Wither, p.15
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       Wither, p.15
 

         Part #1 of The Chemical Garden series by Lauren DeStefano
Page 15

 

  We arrive in the orange grove by early evening, and even with the stage set up and the band tuning its instruments and the crowd of people I’ve never met, I can see that this place is not like the rest of the mansion. It’s wild, with uneven lengths of grass as high as my uncomfortable heels or my knees. It reaches into my dress like thin rubbery fingers. Ants crawl around the rims of crystal glasses and make lines up trees. All the greenery hums and rustles.

  I don’t recognize most of the faces here. Some are attendants setting up heaters for the food or perfecting the paper lanterns. Others are well-dressed, polished to the point of being borderline greasy, all first generations.

  “They’re Housemaster Vaughn’s colleagues,” Deirdre whispers to me, standing on a foldout chair and adjusting my bra strap so it will stop sliding down my arm.

  “The House Governor doesn’t have friends of his own. When Rose took ill, he stopped even leaving the property. ”

  “What did he do before then?” I ask, smiling like she’s saying something delightful.

  “Designed houses,” she says, and fluffs my hair around my shoulders. “There! You look so pretty. ”

  My sister wives and I start the night as wallflowers, which is what our domestics have coached us to do.

  We hold hands with one another, share a cup of punch, look pretty and wait to be introduced. One at a time the strangers, first generations, steal us for dances. They put their hands on our hips and shoulders, getting too close, forcing us to smell their crisp suits and aftershave. I find myself looking forward to the moment when they’ll release me, when I can catch my breath beneath the oranges. Jenna stands beside me, all danced out. Despite her ever-present resentment for her captivity, she is a fantastic dancer. Fast or slow, her body moves like a flame or a ballerina in a music box. Her long, lean limbs move as naturally as a weeping willow in the wind. She smiles at our husband as she moves, and he blushes, overcome by her beauty. But I know what her smile really means. I know why she’s enjoying this night. It’s because his dead wife still lingers here, and he’s in agony, and she wants him to know that his pain will never go away.

  Her smile is her revenge.

  Now she stands beside me and plucks an orange from its branch. She turns it in her hands and says, “I think we’ll get off easy tonight. ”

  “What do you mean?” I ask.

  She nods ahead of us, to where Cecily is slow dancing in Linden’s arms. Her white teeth can be seen beaming even from here. “She’s captured his heart for the moment,” Jenna says. “He hasn’t let her go for a second. ”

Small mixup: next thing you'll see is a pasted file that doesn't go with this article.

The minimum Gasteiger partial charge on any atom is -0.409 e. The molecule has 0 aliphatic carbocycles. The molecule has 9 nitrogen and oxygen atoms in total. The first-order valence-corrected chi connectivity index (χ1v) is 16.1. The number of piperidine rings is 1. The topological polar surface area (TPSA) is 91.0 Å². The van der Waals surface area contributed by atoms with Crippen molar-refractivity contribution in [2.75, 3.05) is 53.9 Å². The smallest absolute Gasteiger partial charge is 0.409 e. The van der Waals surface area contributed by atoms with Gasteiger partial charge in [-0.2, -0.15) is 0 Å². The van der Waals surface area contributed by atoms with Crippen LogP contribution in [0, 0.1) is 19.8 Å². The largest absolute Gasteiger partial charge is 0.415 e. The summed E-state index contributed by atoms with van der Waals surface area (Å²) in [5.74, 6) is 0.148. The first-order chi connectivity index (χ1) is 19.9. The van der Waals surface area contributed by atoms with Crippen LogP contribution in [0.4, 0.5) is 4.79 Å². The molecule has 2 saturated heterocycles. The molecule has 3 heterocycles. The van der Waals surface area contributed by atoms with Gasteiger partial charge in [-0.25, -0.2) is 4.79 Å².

“You’re right,” I say. He has given all of his dances to Cecily. He has spent the rest of his time staring in awe at Jenna. He hasn’t looked at me at all.

  Jenna is plucked away for another dance, having gained many admirers with her versatility and charming smile. I’m left alone to nurse punch from a crystal glass. A cool breeze washes through my hair, and I wonder where Rose fell ill. Was it where the attendants are arguing over not making enough chicken for the occasion? Where Cecily and Linden have snuck away from the dance floor to giggle in the tall grass? And where did the scattered ashes fall? And what were those ashes, and what really became of Linden and Rose’s dead child?

  As the night presses on and the guests thin out, Jenna and I sit in the grass while Adair and Deirdre comb the tangles from our hair. Linden and Cecily are nowhere to be found, not even when we slip away to bed much later.

  The following day Cecily stumbles into the library sometime after noon looking pale and dazed. There’s a hazy smile on her lips that won’t go away, and her hair is a mess. It’s like a brushfire filled with casualties.

  Gabriel brings the tea, and Cecily pours in too much sugar as usual. She doesn’t talk to us. There are pillow creases on her face, and she cringes whenever she moves her legs.

  “It’s a pretty day,” she finally says, long after I’ve moved to my overstuffed chair and Jenna has begun pacing the aisles.

  She doesn’t look right. Not right at all. Her usual verve is subdued, and her voice is gentle like wind chimes. She seems like a wild bird that has been tamed and is surveying its captivity in a daze in which captivity doesn’t seem so bad.

  “Are you all right?” I ask her.

  “Oh, yes,” she says. Her head cants to one side, then the other, and then she gently rests it on the table.

  Across the room Jenna shoots me a look. Her mouth doesn’t move but I understand what she’s telling me.

  Now that Cecily has finally gotten what she wanted of our husband, this means Linden has tucked Rose safely inside his memories, and he’s ready to visit the beds of his remaining wives.

  Cecily looks so small and helpless, as happy as she may be, that I say “Come on” and gently bring her to her feet. She doesn’t object, and in fact wraps her little arm around my back as I guide her to her room.

  Linden is a monster, I think. He’s a vile man. “Can’t you see she’s still a little girl?” I murmur.

  “Hm?” Cecily raises her eyebrows.

  “Nothing,” I say. “How are you feeling?”

  She climbs into the bed, which is unmade and looking as though she just left it, and as her head reaches the pillow, she stares at me with cloudy eyes. “Brilliant,” she says.